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Tuesday, September 22, 2020

ABS-CBN shutdown a threat to press freedom, a bane to transformative education

We, members of the Educators’
Forum for Development, express our strong indignation at the shutdown of
ABS-CBN media corporation by the National Telecommunications Commission’s (NTC)
issuance of a cease and desist order. The broadcasting network has gone
off-the-air starting May 5th for the first time since Martial Law, and this has
brought deep concerns about looming threats to our rights and freedoms as a
nation.

We are in the middle of the
COVID-19 pandemic to which our government can only muster a militaristic
response instead of strengthening our health system and relay incoherent
reports, and at times, disinformation. This is the worst time indeed to close
down one of the channels of mass communication that can deliver real news and
information.

As educators of social
studies, we are deeply troubled by a social context that is becoming
increasingly repressive and where power is abused and basic human rights are
violated. We shall not allow this social context to shape our pupils into a
misinformed and uncritical citizenry. We draw public attention to these
threats:

One, while the ABS-CBN
franchise issue is a legal one, we cannot deny its political implications and
effects on press freedom. President Duterte has expressed its displeasure with
the Lopez-owned network, accusing it of unfair treatment and coverage. But this
also speaks of the danger of media companies having to tame their reportage so
as not to offend the powers-that-be, regardless of the fact that the President
and his Cabinet are public servants, and therefore expected to be under
continuous public scrutiny and accountability.

Two, it sends a chilling
effect on the rest of Filipino society that if a big broadcasting network can
be brought down by the government, then so can smaller media outlets and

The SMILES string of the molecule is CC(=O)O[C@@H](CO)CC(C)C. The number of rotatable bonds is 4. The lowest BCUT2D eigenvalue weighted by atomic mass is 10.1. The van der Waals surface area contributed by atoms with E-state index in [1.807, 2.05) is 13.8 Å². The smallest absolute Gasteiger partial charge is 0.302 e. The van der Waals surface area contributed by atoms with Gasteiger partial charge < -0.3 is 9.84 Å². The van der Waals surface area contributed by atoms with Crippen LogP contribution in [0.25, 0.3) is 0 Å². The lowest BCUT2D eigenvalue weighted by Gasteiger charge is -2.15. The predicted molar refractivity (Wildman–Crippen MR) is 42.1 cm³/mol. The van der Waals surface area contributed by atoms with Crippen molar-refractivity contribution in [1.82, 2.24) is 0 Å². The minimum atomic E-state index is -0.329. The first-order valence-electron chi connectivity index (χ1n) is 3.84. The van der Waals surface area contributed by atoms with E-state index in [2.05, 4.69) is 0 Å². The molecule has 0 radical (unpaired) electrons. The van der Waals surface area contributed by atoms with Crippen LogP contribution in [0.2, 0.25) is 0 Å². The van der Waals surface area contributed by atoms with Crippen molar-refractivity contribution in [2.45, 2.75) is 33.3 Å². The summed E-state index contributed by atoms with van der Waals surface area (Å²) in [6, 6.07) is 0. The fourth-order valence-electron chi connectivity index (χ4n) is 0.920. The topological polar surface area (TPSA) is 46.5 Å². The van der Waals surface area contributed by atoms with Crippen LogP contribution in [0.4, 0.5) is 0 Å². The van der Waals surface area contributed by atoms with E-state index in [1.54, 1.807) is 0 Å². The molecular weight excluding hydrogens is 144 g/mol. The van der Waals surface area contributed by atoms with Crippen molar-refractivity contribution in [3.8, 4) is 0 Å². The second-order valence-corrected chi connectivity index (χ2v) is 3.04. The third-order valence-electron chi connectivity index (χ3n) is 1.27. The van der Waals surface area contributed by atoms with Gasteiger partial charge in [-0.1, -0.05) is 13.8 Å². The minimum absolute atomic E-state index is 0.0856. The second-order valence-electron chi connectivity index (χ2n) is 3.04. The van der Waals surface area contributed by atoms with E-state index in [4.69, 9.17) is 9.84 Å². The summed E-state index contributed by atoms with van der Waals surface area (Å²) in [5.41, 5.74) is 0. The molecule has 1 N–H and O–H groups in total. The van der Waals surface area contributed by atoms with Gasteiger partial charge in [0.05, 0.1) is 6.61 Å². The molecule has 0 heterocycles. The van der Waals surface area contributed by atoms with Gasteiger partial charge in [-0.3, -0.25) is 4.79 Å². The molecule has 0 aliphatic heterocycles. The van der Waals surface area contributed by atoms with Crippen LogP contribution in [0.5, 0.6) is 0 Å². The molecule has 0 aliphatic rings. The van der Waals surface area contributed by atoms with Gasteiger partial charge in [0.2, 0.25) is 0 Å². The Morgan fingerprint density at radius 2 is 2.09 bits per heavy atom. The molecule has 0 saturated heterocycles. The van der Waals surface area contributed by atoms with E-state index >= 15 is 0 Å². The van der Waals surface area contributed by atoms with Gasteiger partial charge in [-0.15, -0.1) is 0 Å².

organizations, and even ordinary people airing their grievances and calling out
abuses of power. Already, we have heard reports of citizens being accosted in
alleged violation of the Bayanihan Heal as One Act because of their social
media posts criticizing the slow distribution of subsidies, among other
lockdown-related issues.

Three, it cannot be helped
that the issue does not only concern the NTC order, but more so the apparently
intentional dereliction of duty by lawmakers in promptly settling the franchise
issue of ABS-CBN. To say “dura lex sed lex” (The law is harsh but it is
the law.) is unquestioningly accepting what is unfair and allowing indeed the
state to weaponize and abuse the law to fit its vested interests. This is a
clear abrogation of our historic efforts as a people to craft laws that uphold
people’s rights and welfare.

When schools open this August
24, we teachers would be ever more challenged to instill values on human
rights, freedom and democracy in our students when COVID-19 has only brought to
fore the rottenness of our social system. How then shall we teach
accountability and leadership? How can we teach our students to be agents of
change when the most basic freedom of speech is shut down at every opportunity?
It shall be a repressed classroom as well if we allow ourselves to be cowed
into this horrible context.

We challenge our leaders to
decide accordingly as public servants. As one legal expert has noted, public
opinion still matters in the exercise of our laws and policies.

But in the end, surviving
COVID-19 and its aftermath, we as educators take on the challenge to continue
graduating students to be well-informed, scientific, critical, and freedom-loving
Filipinos, ever in genuine service of the Filipino people.

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